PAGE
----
There are two separate menus available to the user of the Fujifilm FinePix F440. The first is the F menu. This is accessible through the topmost of three buttons located on the back of the camera body and displays the camera’s essential shooting controls. Once entered, the F menu allows the user to access Quality, ISO, and Color/Effect options. A second menu is more generalized, offering Self Timer, Shooting mode, EV, White Balance, and Set Up options. Such settings as EV or White Balance cannot be altered unless the camera is in Manual mode.

Ease of Use ***(7.0)***

Even though the camera body is small and potentially awkward for large handed users, I found that it was actually quite simple to use. I did find that the power on/off slide on the front of the camera body needs improvement, and its lack of responsiveness is worrisome. I like that Fuji has split some of the camera’s functionality into two separate menus; I just wish that ISO would be placed within the shooting menu. However, the F440 is highly portable and ideal for users looking for a budget-friendly camera with a sleek design for the occasional trip or vacation.****


**Auto Mode ***(7.5)*

When the camera is set to Auto mode, the user is not able to control the few settings that are available. That means no macro mode, flash, or color settings—-honestly, only a few less options than the Manual mode offers. This camera is obviously designed for the point-and-shoot user, and shouldn’t really be seriously considered by any camera enthusiast who demands excessive manual or hybrid control. Auto mode is straightforward and simple without complicated sub-menus or multiple possibilities. A series of presets are also available which mimic the structure of the Auto Mode setting, but allow slight modifications to be made in general lighting or shooting situations; Night, Sport, Landscape, Portrait, and Auto are all available.


Movie Mode ***(3.5)***

The Fujifilm FinePix F440 is capable of recording movies onto the xD-Picture Card, and allows the user to shoot at up to 10 fps at a resolution ratio of 320 x 240 in either AVI or JPEG format. The maximum recording time for 320 x 240 is 60 seconds, with the recording time for the 160 x 120 format allowing for 180 seconds. There is a counter in the upper right hand corner of the LCD screen to allow the user to view the remaining amount of space and time available when using this feature - a nice and thoughtful addition for those users who've been cut short without knowing. Audio is recorded along with the video image, and is available during playback via the speaker, "practically" placed on the bottom of the camera. When recording in movie mode, it is important to not cover or mask the microphone, as this will inherently bring distorted audio.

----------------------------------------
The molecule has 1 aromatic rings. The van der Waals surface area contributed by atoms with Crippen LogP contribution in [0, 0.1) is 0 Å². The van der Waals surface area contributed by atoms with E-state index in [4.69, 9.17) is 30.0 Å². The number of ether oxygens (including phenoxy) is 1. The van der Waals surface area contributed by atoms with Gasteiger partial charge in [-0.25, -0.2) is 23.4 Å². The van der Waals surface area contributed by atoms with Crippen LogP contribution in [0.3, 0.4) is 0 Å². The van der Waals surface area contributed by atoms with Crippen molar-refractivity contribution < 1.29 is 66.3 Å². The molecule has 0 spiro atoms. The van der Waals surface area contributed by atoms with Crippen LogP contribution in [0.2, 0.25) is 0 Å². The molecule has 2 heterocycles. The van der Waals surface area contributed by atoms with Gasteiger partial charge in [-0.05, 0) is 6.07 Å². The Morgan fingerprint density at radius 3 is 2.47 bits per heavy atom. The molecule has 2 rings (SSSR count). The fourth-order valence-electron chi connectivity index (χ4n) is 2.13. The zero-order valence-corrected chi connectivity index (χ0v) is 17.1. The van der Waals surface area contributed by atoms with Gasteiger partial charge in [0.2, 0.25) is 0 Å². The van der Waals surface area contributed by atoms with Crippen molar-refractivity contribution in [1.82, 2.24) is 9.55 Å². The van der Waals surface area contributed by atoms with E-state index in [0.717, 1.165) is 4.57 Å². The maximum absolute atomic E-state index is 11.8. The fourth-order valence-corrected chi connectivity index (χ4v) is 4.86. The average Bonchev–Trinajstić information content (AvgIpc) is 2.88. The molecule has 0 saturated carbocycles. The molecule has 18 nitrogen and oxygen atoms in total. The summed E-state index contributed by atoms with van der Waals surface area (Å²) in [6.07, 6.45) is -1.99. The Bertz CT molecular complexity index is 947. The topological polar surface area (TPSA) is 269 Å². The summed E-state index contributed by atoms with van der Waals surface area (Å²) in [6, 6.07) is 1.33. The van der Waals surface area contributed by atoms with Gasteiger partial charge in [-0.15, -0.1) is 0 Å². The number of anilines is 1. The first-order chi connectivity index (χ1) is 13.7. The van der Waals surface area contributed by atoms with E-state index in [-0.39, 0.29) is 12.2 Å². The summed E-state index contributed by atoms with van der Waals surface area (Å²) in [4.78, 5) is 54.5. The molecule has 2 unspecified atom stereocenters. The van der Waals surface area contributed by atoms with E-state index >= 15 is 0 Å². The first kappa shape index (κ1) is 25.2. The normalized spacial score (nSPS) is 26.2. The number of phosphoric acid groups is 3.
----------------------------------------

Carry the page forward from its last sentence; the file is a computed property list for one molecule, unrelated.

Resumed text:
Drive / Burst Mode ***(0.0)***

There isn't a Drive or Burst mode available on this camera. This is a surprising setback considering the popularity of this feature on other camera models, but due to the limited set of features and incredibly low price, it shouldn't come as too much of a shock.

Playback Mode ***(6.5)***

When the camera is set in playback mode, the user is able to control the speed and selection of automatic playback, viewing individual images using the four-way controller. The user can also choose to view images in a lineup, multi image window, or individually during playback. There is also a playback zoom feature, which allows the user to control the zoom levels on a single shot frame, and is represented by a zoom scale bar on the left side of the LCD screen. It is possible to set zoom levels at four positions up to 14x digital during review.

Custom Image Presets ***(5.0)***

There is a limited selection of preset shooting modes available for the user of the Fujifilm FinePix F440. The user can select between Auto, Manual, Portrait, Landscape, Sports, or Night modes. This is an extremely disappointing list of options for a camera that has such a restrictive selection of manual control. Without manual options or image presets, the F440 begins to approach a disposable-camera interface.


Manual Controls

There are only a few manual control options available when shooting with the Fujifilm FinePix F440. These manual controls are perhaps enough to please point-and-shoot users looking for a simplified imager with basic control and functionality. Although, any engaged user or well-versed photographer will likely find the lack of controls and features restrictive. The features which can be manually controlled by the user are: Exposure Compensation, Flash, White Balance, and ISO.

**

Focus**

Auto Focus*(7.5)*****

Auto focus is the only setting available for the user of the Fujifilm FinePix F440; it lacks the option for manual focus adjustment. There is a Macro mode for close subjects, focusing as close as 3.6 inches from the front of the lens. Partially depressing the shutter prior to a shot will set and lock the focus and exposure. In the normal shooting mode, users can focus as close as 2 feet and as far as the camera can see. If the user is unsure of whether focus is being engaged, Fuji has included sound bubbles in their manual. Descriptive and motivational statements such as "Bebeep" for focus complete and "Click" for photo taken should help orient any perplexed consumer.